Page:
The event, held at Rockefeller Center’s Rainbow Room, drew much of New York’s filmmaking elite and many of the faces likely to be seen throughout the coming season, including actors Constance Wu (“Hustlers”), Cynthia Erivo (“Harriet”) and Meg Ryan; producers Christine Vachon (“Dark Waters”) and Jane Rosenthal (“The Irishman”); documentarians Barbara Kopple and Laura Poitras; and “Honey Boy” director Alma Har’el.
Gerwig, actor Laura Dern and producer Amy Pascal _ all collaborators on “Little Women” _discussed the hardships and joys of getting a female-led production made in an industry that has made improvements in gender parity but still lags woefully behind in equality.
Pascal, the former Sony Pictures chief, noted that today there are just as many women running studios (one, Universal’s Donna Langley) as there were when she took over Sony two decades ago. “Nothing’s ever any different,” said Pascal. “So how do you get a movie made like this? Everybody says no. You ask everyone else again and they say no. Then you just beg someone and make it impossible for them to say no because you have a script that is so spectacular and is so accessible and is so different and modern, and a director who just made the most amazing first film.”
Gerwig’s acclaimed first solo writing-directing effort, 2017’s “Lady Bird,” ultimately led to her becoming just the fifth woman ever nominated for best director at the Academy Awards. But none of that had happened when Gerwig first met with Pascal on “Little Women.”
“Greta came to us and said ‘I’m the only one who can do this,” recalled Pascal. “She said, ‘It’s all about money and women and freedom.’ That’s it.’ “I just imagine when I go meet with people who have the power to get things done, I say, ‘What’s the worst that can happen? They say no,’” said Gerwig. “So I tell them I’m the best.”
Wednesday’s event, part of a women’s initiative by the academy begun last year, was a moment, amid the sparkling heights of the Rainbow Room, for encouragement, inspiration and female solidarity. “I look around and I think: We are unstoppable,” said Dawn Hudson, chief executive of the academy.
Since 2015, the academy has grown its female membership from 25% to 32%. Earlier this year, its new class of inductees reached gender parity for the first time. In 10 of the 17 branches _ including directing, writing and producing _ more women were invited than men.
But studies have also shown the industry isn’t changing so much. Last year, just 8% of the top 250 films at the domestic box office were directed by women, a decrease of 3% from the year before, and below even the levels of 1998.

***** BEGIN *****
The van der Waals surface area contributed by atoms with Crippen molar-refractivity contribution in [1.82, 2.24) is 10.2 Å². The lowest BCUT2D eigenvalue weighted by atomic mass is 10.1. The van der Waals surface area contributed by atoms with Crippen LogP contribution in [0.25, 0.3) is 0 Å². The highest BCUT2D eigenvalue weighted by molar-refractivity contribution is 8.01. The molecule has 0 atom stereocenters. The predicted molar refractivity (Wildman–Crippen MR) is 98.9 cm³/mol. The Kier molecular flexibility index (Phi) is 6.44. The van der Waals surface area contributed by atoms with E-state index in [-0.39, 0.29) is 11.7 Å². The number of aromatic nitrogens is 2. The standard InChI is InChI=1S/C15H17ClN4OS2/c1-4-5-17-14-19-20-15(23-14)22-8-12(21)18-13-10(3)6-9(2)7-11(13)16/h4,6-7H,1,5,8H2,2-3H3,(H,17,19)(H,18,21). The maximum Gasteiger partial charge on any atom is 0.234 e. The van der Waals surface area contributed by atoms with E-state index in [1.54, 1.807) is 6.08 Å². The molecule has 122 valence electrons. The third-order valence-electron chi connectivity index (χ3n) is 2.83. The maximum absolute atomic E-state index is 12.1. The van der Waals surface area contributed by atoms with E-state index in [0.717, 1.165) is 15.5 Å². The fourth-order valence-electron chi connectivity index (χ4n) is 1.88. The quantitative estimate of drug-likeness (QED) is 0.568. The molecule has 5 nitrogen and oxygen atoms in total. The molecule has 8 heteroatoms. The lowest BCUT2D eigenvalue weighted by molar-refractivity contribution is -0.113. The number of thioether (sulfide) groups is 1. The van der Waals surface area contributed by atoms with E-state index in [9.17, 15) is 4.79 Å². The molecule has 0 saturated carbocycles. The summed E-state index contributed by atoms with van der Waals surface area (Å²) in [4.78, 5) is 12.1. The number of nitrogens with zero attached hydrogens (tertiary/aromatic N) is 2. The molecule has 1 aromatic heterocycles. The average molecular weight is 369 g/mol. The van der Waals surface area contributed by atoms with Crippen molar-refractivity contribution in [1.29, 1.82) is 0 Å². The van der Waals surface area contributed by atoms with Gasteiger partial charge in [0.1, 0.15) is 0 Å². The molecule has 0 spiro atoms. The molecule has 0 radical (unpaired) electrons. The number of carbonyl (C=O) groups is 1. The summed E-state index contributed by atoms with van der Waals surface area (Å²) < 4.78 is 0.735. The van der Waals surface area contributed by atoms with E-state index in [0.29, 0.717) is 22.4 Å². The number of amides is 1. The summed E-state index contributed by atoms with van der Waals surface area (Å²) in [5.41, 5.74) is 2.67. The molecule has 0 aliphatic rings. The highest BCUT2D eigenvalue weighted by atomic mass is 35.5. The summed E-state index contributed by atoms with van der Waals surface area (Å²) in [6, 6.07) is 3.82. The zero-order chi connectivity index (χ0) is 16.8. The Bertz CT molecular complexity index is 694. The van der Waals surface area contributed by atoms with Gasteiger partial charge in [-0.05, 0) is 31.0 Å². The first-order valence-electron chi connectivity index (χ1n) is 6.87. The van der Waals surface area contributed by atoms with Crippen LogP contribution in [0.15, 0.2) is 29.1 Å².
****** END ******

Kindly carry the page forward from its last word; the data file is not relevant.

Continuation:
To help urge on a new generation of filmmakers, the academy has been giving fellowships to young women aspiring to Hollywood. On Wednesday, Hudson awarded the fourth such fellowship, which includes a $35,000 grant, to Eliana Pipes, a Columbia University graduate currently studying theater at Boston University. In London on Friday, she will hand out a fifth fellowship.
Researching “Little Women,” Gerwig said, made her realize that the difficulties of being a woman getting a film made today aren’t so different than those Louisa May Alcott faced publishing her novel in 19th century New England.
“What was astonishing to me was how parallel Louisa May Alcott’s experience was to the experience of trying to get a film about women off the ground today. Her publisher didn’t know that it was any good. And she didn’t really think it was any good,” said Gerwig. “It took other women saying they were interested in it, and I think that happens today in all offices.”
Dern was still buzzing from seeing “Little Women” (to be released Dec. 25) just the day before. She said the production was plainly different than most. “As we’re longing for change in all these areas, to show up on set, to show up in rehearsals and see that the space you created was not only incredibly embracing and collaborative and safe, but I saw women everywhere,” said Dern, who plays Marmee March. “I saw the choices you were making each day to lift up and support other female artists, collaborators, crew.”
Gerwig said those cast and crew decisions weren’t based on anything but talent. “Female filmmakers, female storytellers, female collaborators, you hire them because they’re the best ones,” said Gerwig. “That’s why you hire them.”
The male perspective of the industry, they collectively agreed, has given rise to some absurd myths about women, among them the “difficult” actress, the “emotional” director or “infighting”-prone females.
“Have you ever been on a movie set with a bunch of men? They’re fighting all the time,” said Gerwig to laughter and applause. “But when women display any emotion at anything at all, they’re like, ‘She’s crazy.’ If women have an argument on the film set, it’s no different than men having an argument on a film set.”
The Oscar-winning filmmaker and journalist Sharmeen Obaid-Chinoy concluded the afternoon with rousing remarks drawing on her hard-fought experiences in her native Pakistan. “I see every single day that young women are changing the way they see themselves,” said Obaid-Chinoy. “And film is empowering them to do that.”
Follow AP Film Writer Jake Coyle on Twitter at: http://twitter.com/jakecoyleAP